Published on April 5th, 2012 | by Alessandra Calderin0
The Big Bangarang Theory: Skrillex & 12th Planet at UMF 2012 (Full Review)
Full disclosure: There is no artist in the world that I have ever loved more than I currently love Skrillex. I can’t even explain it. This was the fourth time I’ve seen Sonny Moore live, and I was so overcome with happiness for both the chills I experience when he plays as well as pride for all his success. It’s really weird. Whatever.
Regardless of my personal mania, the man is a brilliant performer. He gives so much energy and power from that spaceship and the hordes that flocked to the main stage gave it all right back. He possesses this uncanny gift with making everything flow seamlessly from dubstep to electro to reggae and old school rap. I sometimes wonder if a genre he can’t incorporate exists. Plus, his visuals are always beyond stunning. While most people adore his Cinema remix and Bangarang (during which he featured footage from Hook so as to shout to all the lost boys), My mind was blown by the sweet Mortal Kombat footage playing and a blank screen for the beloved “Toasty!” Easter egg. (Did any gamer nerds get as excited as I did?)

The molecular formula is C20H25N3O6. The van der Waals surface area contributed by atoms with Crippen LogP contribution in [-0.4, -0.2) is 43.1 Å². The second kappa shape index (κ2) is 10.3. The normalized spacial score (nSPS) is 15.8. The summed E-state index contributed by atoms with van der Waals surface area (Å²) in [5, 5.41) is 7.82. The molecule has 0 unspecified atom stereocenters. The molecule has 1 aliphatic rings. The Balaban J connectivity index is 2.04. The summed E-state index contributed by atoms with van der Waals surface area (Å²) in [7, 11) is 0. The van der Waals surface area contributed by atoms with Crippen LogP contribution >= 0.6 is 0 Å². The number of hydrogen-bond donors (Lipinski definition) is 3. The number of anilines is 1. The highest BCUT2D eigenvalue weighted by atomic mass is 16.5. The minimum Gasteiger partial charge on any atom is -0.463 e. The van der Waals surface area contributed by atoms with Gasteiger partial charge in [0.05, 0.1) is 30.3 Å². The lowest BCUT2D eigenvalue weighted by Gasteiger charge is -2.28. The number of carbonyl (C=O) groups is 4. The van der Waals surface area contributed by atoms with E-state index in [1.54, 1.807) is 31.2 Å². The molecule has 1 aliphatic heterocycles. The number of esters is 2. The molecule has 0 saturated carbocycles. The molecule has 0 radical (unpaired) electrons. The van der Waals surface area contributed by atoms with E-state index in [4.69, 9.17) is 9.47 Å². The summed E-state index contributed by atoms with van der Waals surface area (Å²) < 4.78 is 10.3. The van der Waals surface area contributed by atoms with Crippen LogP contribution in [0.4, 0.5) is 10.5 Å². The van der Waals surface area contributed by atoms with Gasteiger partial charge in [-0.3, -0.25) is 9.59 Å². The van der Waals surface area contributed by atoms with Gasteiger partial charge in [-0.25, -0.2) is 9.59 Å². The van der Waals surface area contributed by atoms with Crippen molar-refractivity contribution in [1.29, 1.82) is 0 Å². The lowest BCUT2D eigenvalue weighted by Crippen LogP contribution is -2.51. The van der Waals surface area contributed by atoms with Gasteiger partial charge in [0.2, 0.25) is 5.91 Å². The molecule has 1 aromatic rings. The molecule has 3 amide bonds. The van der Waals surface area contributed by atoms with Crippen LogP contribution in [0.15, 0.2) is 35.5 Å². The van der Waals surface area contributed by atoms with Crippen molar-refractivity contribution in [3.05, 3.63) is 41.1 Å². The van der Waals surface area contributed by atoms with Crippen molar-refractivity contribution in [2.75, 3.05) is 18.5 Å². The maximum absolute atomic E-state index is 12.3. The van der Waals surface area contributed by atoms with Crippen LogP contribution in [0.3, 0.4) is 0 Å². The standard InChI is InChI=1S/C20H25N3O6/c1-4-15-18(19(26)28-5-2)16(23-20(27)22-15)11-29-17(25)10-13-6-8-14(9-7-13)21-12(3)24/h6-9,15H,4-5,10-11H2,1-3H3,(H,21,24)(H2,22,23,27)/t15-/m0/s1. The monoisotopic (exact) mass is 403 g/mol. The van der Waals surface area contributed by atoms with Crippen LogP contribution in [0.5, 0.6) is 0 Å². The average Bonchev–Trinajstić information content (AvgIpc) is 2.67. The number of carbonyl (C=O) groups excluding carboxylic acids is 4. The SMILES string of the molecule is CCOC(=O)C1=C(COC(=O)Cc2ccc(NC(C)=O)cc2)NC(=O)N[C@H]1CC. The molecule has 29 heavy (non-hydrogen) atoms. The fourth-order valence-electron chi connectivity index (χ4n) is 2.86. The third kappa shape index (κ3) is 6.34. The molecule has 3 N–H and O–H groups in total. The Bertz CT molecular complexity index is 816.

After an amazing Day 1, Skrill was not quite done and surprised an enthusiastic crowd the next afternoon. When Skrillex joined 12th Planet completely unannounced for his Saturday afternoon Ultra set, the dubstep dynamos practically collapsed the UMF Brazil tent over a convulsing mass of sweaty raving lunatics. Less than 15 minutes into the set, the bass gods gave a nod to the haters, sampling this young fool’s preteen tirade against dubstep which is apparently not music. Such an original argument. Haters gone hate.
Perhaps the greatest tragedy at UMF 2012 was that the Korea/Brazil/Ibiza tent, which hosted most of the bass heavy acts, was TOO DAMN SMALL. I seriously thought that thing was going to collapse whenever I ventured inside it. It seemed more people wanted bass in their face than anticipated so they crammed in and around the allotted space and danced harder than any other stage’s audience. Despite one minor setback the two played off each other with mind numbing fluidity perfectly interweaving some of the most brain melting bass wobbles and skull shattering drops I’ve ever heard. Particularly outstanding were the mixes involving Squid Attack, Scary Monsters, Promises and Ruffneck (FULL Flex). There’s this sensation where your bones sort of rattle and you’re dancing so intensely that you’re not even in control of your body anymore. I’ve taken to listening to the live set on the subway and I can only imagine what people think when they see a girl bobbing her head with a stupidly huge grin suddenly shiver with chills. That is the power of dubstep and why bitches love bass.
Article by: Alessandra Calderin